To the editor;
When it comes into force next year, British Columbia’s new Water Sustainability Act (WSA) will ensure our water is properly regulated, protected and conserved for future generations. It will do this by, among other things, regulating groundwater for the first time, knowing how much water is being used and ensuring our streams and waterways remain healthy. And in times of drought, the new law allows government to step in to ensure water is first used to preserve human life and food production.
Implementing the new WSA comes with a price. New staff will be hired and new systems will be developed to bring B.C.’s water law into the 21st century. To pay for these costs we’ve recently amended the water fees and rentals that water users pay. The new fee structure will cover the costs of implementing the new WSA, and not a penny more.
Through our public consultation process, which began in 2009 and is among the most thorough consultations government has ever undertaken, people were very clear that they did not want government treating such an essential resource like a commodity to make a profit from. British Columbia has never made of profit from water and we’re not about to start. The fees we’re charging will cover the additional costs incurred by having modern legislation. However it is the new tools within the legislation itself that will allow us to conserve, preserve and protect our water resources.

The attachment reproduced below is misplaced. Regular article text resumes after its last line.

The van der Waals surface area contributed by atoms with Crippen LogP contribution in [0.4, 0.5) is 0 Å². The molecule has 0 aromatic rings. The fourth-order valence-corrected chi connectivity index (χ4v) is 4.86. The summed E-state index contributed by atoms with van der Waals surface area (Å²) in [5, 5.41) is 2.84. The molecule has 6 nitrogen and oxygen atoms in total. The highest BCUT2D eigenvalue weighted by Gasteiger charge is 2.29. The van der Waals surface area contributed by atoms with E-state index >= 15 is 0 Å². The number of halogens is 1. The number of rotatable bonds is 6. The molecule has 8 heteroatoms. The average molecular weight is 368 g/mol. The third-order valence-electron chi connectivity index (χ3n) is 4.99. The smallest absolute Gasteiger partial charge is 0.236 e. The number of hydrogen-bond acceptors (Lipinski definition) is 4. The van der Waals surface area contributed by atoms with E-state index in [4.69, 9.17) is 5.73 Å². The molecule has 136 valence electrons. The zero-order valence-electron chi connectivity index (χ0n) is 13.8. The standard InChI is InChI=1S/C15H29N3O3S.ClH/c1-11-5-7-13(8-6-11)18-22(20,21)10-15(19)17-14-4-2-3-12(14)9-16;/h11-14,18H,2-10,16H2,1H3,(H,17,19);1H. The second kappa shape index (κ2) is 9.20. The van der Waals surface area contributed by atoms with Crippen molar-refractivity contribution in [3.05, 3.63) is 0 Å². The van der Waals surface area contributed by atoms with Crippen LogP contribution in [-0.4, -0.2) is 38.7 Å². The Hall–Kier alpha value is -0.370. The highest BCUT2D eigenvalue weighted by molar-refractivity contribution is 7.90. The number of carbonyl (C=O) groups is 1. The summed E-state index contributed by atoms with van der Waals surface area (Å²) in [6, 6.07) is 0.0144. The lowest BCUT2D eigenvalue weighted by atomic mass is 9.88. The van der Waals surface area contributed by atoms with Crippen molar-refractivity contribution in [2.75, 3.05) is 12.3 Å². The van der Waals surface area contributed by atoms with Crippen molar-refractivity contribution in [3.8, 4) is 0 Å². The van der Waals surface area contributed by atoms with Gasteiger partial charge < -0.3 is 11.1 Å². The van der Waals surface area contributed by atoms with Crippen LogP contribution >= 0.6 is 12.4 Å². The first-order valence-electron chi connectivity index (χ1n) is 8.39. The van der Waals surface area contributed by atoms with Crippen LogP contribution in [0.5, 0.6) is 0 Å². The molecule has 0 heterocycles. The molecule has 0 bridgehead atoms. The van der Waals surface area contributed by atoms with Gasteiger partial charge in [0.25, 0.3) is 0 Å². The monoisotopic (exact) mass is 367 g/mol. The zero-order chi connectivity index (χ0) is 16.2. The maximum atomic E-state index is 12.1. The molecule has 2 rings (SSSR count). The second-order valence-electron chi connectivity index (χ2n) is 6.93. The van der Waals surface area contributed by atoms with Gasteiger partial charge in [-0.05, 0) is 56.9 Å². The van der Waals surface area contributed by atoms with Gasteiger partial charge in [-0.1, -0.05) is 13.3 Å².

The new fees charged are based on the amount of water to be used and what it will be used for. For example industrial users such as mining, the oil and gas sector or water botting operations will pay the hightest rate.
Agriculture, meanwhile, will pay less. And your typical household served by a municipality will see its water fee rise by just $1 to $2 per year.
No one user will subsidize government by paying more than its fair share; more than what it costs government to develop and enforce the new rules within the WSA.
To ensure a sustainable water source for future generations the WSA provides various new tools such as mandatory reporting, better protection for fish and aquatic environments, prioritizing conservation especially during drought and scarcity, enacting area based regulations to address local needs if required and tools that can be applied to specific areas, to respond to local pressures on water resources.
For the first time, groundwater users throughout British Columbia will be regulated. This includes industrial, agricultural and other non-domestic users who will now pay fees and rentals, require a license and have to report their water usage. They will also have the same access rights and responsibilities as individuals who obtain their water from surface sources. Household wells, however, will not be licenced or charged.
The new water rates are based on sound principles, and attempt to strike a fair balance between appropriately pricing our water resource and supporting economic development. Water is vital for life and the new Water Sustainability Act is essential in protecting our environment for future generations.
Connect with the Province of B.C. at: www.gov.bc.ca/connect
By Mary Polak